I sat with 500 other people; people I had never met; people who I would not meet again; people who came from many various walks of life and cultures. So many different perspectives and experiences were represented.
There was a 90-year-old lady from Ukraine who had been ushered in by her granddaughter, sitting to my right. Scarf on her head, she needed assistance standing in order to raise her right hand and take the oath of citizenship. To my left, a slightly younger 60-year-old lady from Vietnam also took the oath. There was a Canadian man similar in age to myself who, like me, had fallen in love with an American citizen, and so he, too, stood and took the oath of citizenship.
Some shared their joy of now being able to travel with an American passport. Many articulated the ability to now vote. Others spoke of the opportunity that citizenship gave them — an ability to do more things in life. For others, it was the chance to live itself that they now had.
Citizenship — you don’t tend to think much about it until it’s something you don’t have, at least in my experience. As an Australian, it had never crossed my mind. And then I had a reason, a need, to live in a country that was not my own.
Becoming a citizen of the U.S. has made me reflect on my kingdom citizenship. Perhaps something that also can be taken for granted, particularly if one is “born with it.” Rahab was not born with it. In fact, Rahab was as far away from kingdom citizenship as one could get — on paper at least. Rahab was a Canaanite prostitute.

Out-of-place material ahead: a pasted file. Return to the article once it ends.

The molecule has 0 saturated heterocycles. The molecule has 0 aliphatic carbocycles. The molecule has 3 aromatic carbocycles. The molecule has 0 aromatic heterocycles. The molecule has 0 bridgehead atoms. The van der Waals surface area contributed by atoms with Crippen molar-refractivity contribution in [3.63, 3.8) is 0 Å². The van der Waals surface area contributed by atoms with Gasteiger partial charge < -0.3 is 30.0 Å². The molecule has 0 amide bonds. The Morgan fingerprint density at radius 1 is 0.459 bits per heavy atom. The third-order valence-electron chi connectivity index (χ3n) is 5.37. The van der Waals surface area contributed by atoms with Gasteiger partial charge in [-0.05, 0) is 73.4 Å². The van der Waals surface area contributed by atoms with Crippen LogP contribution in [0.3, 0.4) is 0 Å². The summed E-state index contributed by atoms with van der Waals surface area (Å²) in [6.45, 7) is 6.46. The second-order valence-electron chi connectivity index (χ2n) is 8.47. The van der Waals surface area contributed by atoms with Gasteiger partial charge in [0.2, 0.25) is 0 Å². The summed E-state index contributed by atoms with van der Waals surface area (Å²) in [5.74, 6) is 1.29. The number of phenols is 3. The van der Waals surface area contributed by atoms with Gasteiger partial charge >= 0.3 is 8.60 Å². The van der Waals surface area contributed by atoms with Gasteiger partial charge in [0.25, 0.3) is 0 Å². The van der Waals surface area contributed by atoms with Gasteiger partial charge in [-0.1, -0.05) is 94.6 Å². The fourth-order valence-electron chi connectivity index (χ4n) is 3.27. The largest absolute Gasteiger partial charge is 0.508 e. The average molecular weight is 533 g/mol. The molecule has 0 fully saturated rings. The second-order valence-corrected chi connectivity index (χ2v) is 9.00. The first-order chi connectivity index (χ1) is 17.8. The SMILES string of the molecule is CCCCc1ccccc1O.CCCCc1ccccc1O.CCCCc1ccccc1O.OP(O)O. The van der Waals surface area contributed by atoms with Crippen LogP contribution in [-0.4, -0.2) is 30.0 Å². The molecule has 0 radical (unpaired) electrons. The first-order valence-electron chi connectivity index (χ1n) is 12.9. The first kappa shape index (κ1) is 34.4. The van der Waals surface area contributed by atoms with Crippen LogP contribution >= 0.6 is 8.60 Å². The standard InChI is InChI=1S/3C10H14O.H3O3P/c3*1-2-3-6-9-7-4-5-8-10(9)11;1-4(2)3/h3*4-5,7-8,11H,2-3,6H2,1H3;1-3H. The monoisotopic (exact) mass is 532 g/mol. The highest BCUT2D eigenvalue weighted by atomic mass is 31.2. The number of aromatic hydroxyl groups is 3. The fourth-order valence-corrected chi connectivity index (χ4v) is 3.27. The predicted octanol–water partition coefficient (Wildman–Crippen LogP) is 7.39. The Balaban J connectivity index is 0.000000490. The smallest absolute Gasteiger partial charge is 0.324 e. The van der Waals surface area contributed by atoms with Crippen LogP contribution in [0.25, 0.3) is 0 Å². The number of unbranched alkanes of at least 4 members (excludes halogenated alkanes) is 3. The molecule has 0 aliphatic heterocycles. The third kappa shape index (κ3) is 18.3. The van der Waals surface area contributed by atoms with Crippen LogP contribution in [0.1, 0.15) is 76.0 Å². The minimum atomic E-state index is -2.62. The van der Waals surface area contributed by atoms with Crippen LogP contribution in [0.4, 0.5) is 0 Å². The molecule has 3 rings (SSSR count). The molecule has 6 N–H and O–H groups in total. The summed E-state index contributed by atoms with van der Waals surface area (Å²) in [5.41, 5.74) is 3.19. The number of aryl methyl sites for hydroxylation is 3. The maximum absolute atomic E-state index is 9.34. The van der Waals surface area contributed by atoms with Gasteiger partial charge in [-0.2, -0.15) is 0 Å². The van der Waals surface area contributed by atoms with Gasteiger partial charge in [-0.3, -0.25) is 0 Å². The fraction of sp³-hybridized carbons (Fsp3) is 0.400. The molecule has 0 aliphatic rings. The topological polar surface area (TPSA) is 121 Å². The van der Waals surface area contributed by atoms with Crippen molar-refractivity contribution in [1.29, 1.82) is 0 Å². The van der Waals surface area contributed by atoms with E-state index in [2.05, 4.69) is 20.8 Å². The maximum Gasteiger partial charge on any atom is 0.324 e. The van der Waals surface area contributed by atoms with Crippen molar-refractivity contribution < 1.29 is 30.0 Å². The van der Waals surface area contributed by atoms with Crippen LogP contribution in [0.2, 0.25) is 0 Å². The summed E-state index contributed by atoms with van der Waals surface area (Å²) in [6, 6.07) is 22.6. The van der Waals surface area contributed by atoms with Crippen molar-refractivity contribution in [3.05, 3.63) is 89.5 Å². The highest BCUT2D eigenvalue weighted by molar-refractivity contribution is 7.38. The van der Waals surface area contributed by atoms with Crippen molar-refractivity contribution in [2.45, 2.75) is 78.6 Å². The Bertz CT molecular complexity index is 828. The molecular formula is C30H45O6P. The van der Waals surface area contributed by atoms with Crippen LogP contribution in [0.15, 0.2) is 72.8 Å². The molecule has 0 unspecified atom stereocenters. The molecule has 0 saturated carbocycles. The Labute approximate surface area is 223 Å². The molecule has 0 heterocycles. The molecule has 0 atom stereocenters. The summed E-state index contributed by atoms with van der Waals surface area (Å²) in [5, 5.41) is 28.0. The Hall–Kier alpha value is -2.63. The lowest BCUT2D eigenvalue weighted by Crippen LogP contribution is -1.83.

In the lineup of laws that defined one’s good standing as a citizen of God’s people, there were not many that she hadn’t crossed. She was a citizen of Jericho who, according to the writers of the Old Testament, was about to be destroyed by the hand of God — and “citizen” was probably a bit of a stretch. Even for those living in Jericho, prostitutes were not the poster children of good citizens.
It is an interesting story, both in its features and brevity. Two spies were sent in to scout out the city of Jericho while Joshua made plans to overthrow it. They slipped in and, of all the places they choose to stay, they stayed at Rahab the prostitute’s house. Smart. With all the men coming and going, they wouldn't have been noticed. They used her immoral rule-breaking for their good.
However, they were noticed. Pretty much straight away. The king sent guards, but she thwarted his attempts at arrest which sent them on a goose chase outside the walls while she hid the men on her roof. When it was safe, she sent them on their way with a special request: for them to show kindness to her family.
We do not know much about Rahab, but three things are clear:
- She was a prostitute — an occupation rarely chosen, no matter what time or place a woman is born into.
- She chose to hide the foreign spies rather than giving them up — either incredibly noble or dishonorable, depending on which angle you look at it. She betrayed her country, but she protected God’s spies. Or perhaps she was just astute — she read the times she was living in and knew the right ship to jump on.